Updated: Apr 22, 2020
When it comes to playing games where the goal is to have fun “Best Effort” is often applauded and even celebrated. We often hear statements like, “you did your best and as long as you had fun that’s all that matters.” This may provide some consolation when stakes are low and dealing with a bruised ego. However, when the stakes are higher and the goal is to save lives, “Best Effort” may not be enough.
Knowing that you did your best when an incident occurs provides little comfort to those who have been injured or those who are responsible for their well being. A “Best Effort” approach is also rarely acceptable for high performing companies when it involves making production numbers or other business goals. However, it is surprisingly the approach often adopted for meeting compliance objectives.
In this blog we will look at why a “Best Effort” approach is not enough and how you can turn it into a “Best Outcome” strategy to advance compliance objectives and improve overall outcomes.
The Tale of Two Companies
Let’s consider two companies each operating processing facilities that produce natural gas for distribution by downstream operators. They are both focused on operational excellence, cost reduction, and have a safety culture in place.
Their safety records to date have not been stellar both having had numerous incidents as well as at least one fatality in the last decade. Both companies have come to realize that they need to improve their safety record and have decided to adopt a new safety initiative and introduce a new safety management system.
At this point, as far as one can tell, these companies look the same and are taking the same kind of actions to improve. However, their results may turn out differently.
One company has adopted a “Best Effort” approach, whereas, the other an approach based on “Best Outcome.”
Best Effort Approach
The best effort approach is more common than one would expect. Companies promise to achieve the desired outcomes (ex. zero incidents, zero defects, zero fatalities, and so on) but their focus is on “effort” rather than “results.”
Companies may implement standard practices and behaviours, management systems, safety culture, and even continuous improvement, however outcomes remain largely incidental and contingent (subject to chance) rather than planned and managed.
The “best effort” approach is characteristic of organizations in early stages of capability maturity as attention is given to:
Inspections and audits
Systems (safety, quality, environmental, etc.) are introduced to manage processes and industry standards help to ensure that the minimum processes are in place. The goal of all systems is to “execute processes as consistently as possible” or using the previous analogy “play the game the best you can.”
This approach has the greatest impact when essential processes, practices, or culture is missing or not meeting a minimum standard. Outcomes may improve although these are often not measured or used to drive continuous improvement.
Since the goal is to “execute processes as consistently as possible” resources are aligned to achieve that end, rather than on advancing outcomes. From a systems-theory perspective we know that when optimizing for a given outcome you will necessarily optimize away from other outcomes. In other words, you can only improve in the direction you are facing. When you are facing “consistency” you will necessarily move away from “effectiveness.”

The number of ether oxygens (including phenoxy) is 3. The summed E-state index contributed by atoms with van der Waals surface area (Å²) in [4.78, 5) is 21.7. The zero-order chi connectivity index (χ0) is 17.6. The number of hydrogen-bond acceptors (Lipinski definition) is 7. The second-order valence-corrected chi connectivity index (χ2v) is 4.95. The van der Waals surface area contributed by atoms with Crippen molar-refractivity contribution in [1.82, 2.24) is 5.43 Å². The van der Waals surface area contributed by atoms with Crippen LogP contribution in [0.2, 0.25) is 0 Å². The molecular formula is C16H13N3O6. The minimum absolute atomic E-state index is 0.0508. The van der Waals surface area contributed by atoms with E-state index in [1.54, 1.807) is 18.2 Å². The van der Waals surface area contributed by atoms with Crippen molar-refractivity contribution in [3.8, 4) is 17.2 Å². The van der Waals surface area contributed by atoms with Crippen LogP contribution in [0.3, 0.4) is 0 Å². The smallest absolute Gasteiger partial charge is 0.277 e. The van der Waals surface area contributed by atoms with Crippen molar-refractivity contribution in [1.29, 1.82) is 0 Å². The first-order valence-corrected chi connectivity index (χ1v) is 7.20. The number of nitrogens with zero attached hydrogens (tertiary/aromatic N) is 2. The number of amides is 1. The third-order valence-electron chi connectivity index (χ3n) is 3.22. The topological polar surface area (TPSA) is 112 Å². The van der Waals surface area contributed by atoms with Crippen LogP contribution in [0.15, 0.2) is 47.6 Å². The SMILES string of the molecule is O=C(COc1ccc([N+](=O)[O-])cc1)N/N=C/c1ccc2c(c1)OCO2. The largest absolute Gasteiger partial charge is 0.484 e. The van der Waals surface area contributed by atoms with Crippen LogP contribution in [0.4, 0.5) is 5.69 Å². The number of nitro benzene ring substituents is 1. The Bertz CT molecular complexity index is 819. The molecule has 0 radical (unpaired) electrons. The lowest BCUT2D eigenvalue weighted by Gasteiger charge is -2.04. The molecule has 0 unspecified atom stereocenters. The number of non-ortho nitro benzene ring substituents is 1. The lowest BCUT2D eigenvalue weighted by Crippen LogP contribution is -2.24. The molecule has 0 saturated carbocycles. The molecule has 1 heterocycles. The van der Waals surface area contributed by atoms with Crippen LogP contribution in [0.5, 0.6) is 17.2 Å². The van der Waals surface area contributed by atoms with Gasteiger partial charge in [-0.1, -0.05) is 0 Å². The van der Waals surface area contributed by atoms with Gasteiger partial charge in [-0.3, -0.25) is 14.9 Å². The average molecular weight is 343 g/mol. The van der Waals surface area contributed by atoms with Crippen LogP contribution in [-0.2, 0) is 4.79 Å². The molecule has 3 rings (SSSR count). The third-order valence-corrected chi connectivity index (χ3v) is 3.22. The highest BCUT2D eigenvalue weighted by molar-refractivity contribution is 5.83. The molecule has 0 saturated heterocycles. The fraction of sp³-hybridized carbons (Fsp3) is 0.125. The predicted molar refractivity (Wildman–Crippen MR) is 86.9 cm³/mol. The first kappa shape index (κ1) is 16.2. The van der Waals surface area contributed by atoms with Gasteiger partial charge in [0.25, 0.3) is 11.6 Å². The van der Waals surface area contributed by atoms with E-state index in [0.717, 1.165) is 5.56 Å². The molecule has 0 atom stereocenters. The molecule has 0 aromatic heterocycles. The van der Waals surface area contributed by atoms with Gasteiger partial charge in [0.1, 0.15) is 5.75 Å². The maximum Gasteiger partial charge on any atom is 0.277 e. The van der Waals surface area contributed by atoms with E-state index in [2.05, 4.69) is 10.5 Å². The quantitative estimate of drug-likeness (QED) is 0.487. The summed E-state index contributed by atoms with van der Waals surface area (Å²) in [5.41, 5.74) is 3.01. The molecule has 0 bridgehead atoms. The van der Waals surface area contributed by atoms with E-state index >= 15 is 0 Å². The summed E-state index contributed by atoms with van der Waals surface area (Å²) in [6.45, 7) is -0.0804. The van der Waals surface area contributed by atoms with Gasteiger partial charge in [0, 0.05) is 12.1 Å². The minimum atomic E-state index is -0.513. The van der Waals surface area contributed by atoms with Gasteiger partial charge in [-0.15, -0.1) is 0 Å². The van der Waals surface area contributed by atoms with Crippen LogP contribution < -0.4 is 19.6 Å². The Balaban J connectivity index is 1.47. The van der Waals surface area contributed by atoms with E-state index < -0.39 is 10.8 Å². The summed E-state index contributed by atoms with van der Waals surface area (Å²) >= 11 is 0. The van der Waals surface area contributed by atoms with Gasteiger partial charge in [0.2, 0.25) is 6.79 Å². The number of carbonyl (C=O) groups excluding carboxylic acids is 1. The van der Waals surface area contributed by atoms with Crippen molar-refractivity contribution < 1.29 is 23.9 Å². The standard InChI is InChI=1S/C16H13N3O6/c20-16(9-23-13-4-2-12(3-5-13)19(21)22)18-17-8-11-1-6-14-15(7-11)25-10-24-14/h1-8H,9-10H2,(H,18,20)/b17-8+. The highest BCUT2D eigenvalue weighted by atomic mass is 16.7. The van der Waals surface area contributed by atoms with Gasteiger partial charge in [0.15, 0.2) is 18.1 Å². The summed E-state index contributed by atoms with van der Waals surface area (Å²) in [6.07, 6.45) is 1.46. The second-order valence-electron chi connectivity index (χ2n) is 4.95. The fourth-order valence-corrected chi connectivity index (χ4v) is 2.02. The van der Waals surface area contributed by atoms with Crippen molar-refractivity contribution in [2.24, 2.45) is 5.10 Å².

Best Outcome Approach
A “Best Outcome” approach differs from “Best Effort” in that it optimizes for progress with respect to outcomes rather than effort or efficiency. This is more than just a subtle change in focus or a play on words, it defines a different strategy altogether.
Companies will still implement standard practices and behaviours, management systems, safety culture, and even continuous improvement. However, focus is on whether or not they have the “right” capabilities at the “right” level of performance to achieve the promised outcomes.
This is one of the roles that governance and associated programs (i.e. the permanent versions of steering committees) has which is to steer capabilities towards creating “Best Outcomes.”
This approach is “proactive” in that it doesn’t wait until an incident has occurred before making further improvements. Instead, it anticipates, plans, and acts to ensure that progress against outcomes is made. This requires that risk is managed, and improvement is made by continually steering towards defined goals, objectives, and intended results.
Adopting a “Best Outcome” Approach
When companies are in early stages of capability maturity a “Best Effort” approach can provide utility to introduce missing capabilities. For some companies this is a starting point but for all companies it is not the destination when it comes to advancing compliance outcomes.
Without a steering function a “Best Effort” approach will “continuously improve” towards greater consistency rather than effectiveness. Unfortunately, this tends to promote more inspections, audits, and corrective actions which is commonly referred to as the “audit-fix cycle.”
However, there is a way for companies that have adopted this approach or caught in the audit-fix cycle to become more effective.
Here are 5 steps towards that end:
Clearly define goals, objectives, and expected outcomes.
Determine the capabilities (people, processes, organization, technology, culture, etc) needed to achieve them.
Develop a risk plan to ensure progress is made.
Define how progress will be measured.
Establish a governance program to continuously improve compliance effectiveness.
Two Companies, Two Outcomes?
The outcomes of the two companies mentioned previously are still pending.
Which one do you think will reach zero incidents, the one that chose a “Best Effort” or “Best Outcome” approach?
Let me know what you think or which approach you would use.